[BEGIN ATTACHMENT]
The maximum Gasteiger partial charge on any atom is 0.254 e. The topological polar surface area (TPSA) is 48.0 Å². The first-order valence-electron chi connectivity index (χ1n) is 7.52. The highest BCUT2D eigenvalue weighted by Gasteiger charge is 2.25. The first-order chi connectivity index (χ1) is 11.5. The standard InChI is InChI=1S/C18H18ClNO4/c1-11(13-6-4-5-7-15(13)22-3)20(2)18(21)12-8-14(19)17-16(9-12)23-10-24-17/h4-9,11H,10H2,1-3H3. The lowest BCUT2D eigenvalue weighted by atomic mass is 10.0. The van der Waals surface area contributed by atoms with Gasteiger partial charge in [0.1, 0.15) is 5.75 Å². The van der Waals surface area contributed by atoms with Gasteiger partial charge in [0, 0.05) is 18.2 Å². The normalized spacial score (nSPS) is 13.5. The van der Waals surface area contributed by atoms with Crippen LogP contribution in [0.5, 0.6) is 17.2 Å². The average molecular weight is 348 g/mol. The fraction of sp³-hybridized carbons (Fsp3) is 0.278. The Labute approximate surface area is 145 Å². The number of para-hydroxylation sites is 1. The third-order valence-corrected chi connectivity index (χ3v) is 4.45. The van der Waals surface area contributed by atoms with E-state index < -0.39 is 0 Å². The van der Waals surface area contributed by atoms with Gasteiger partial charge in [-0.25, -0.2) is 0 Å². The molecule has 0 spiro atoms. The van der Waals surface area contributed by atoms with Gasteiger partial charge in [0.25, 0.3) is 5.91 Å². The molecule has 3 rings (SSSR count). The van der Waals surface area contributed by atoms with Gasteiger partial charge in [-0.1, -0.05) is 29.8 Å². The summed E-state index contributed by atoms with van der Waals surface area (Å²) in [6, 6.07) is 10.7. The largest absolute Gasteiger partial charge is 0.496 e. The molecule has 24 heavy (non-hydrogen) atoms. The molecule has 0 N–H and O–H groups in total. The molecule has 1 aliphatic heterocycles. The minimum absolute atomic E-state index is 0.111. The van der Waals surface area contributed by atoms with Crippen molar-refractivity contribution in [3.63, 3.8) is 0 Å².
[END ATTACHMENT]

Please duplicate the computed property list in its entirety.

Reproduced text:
The maximum Gasteiger partial charge on any atom is 0.254 e. The topological polar surface area (TPSA) is 48.0 Å². The first-order valence-electron chi connectivity index (χ1n) is 7.52. The highest BCUT2D eigenvalue weighted by Gasteiger charge is 2.25. The first-order chi connectivity index (χ1) is 11.5. The standard InChI is InChI=1S/C18H18ClNO4/c1-11(13-6-4-5-7-15(13)22-3)20(2)18(21)12-8-14(19)17-16(9-12)23-10-24-17/h4-9,11H,10H2,1-3H3. The lowest BCUT2D eigenvalue weighted by atomic mass is 10.0. The van der Waals surface area contributed by atoms with Gasteiger partial charge in [0.1, 0.15) is 5.75 Å². The van der Waals surface area contributed by atoms with Gasteiger partial charge in [0, 0.05) is 18.2 Å². The normalized spacial score (nSPS) is 13.5. The van der Waals surface area contributed by atoms with Crippen LogP contribution in [0.5, 0.6) is 17.2 Å². The average molecular weight is 348 g/mol. The fraction of sp³-hybridized carbons (Fsp3) is 0.278. The Labute approximate surface area is 145 Å². The number of para-hydroxylation sites is 1. The third-order valence-corrected chi connectivity index (χ3v) is 4.45. The van der Waals surface area contributed by atoms with E-state index < -0.39 is 0 Å². The van der Waals surface area contributed by atoms with Gasteiger partial charge in [-0.25, -0.2) is 0 Å². The molecule has 0 spiro atoms. The van der Waals surface area contributed by atoms with Gasteiger partial charge in [0.25, 0.3) is 5.91 Å². The molecule has 3 rings (SSSR count). The van der Waals surface area contributed by atoms with Gasteiger partial charge in [-0.1, -0.05) is 29.8 Å². The summed E-state index contributed by atoms with van der Waals surface area (Å²) in [6, 6.07) is 10.7. The largest absolute Gasteiger partial charge is 0.496 e. The molecule has 24 heavy (non-hydrogen) atoms. The molecule has 0 N–H and O–H groups in total. The molecule has 1 aliphatic heterocycles. The minimum absolute atomic E-state index is 0.111. The van der Waals surface area contributed by atoms with Crippen molar-refractivity contribution in [3.63, 3.8) is 0 Å².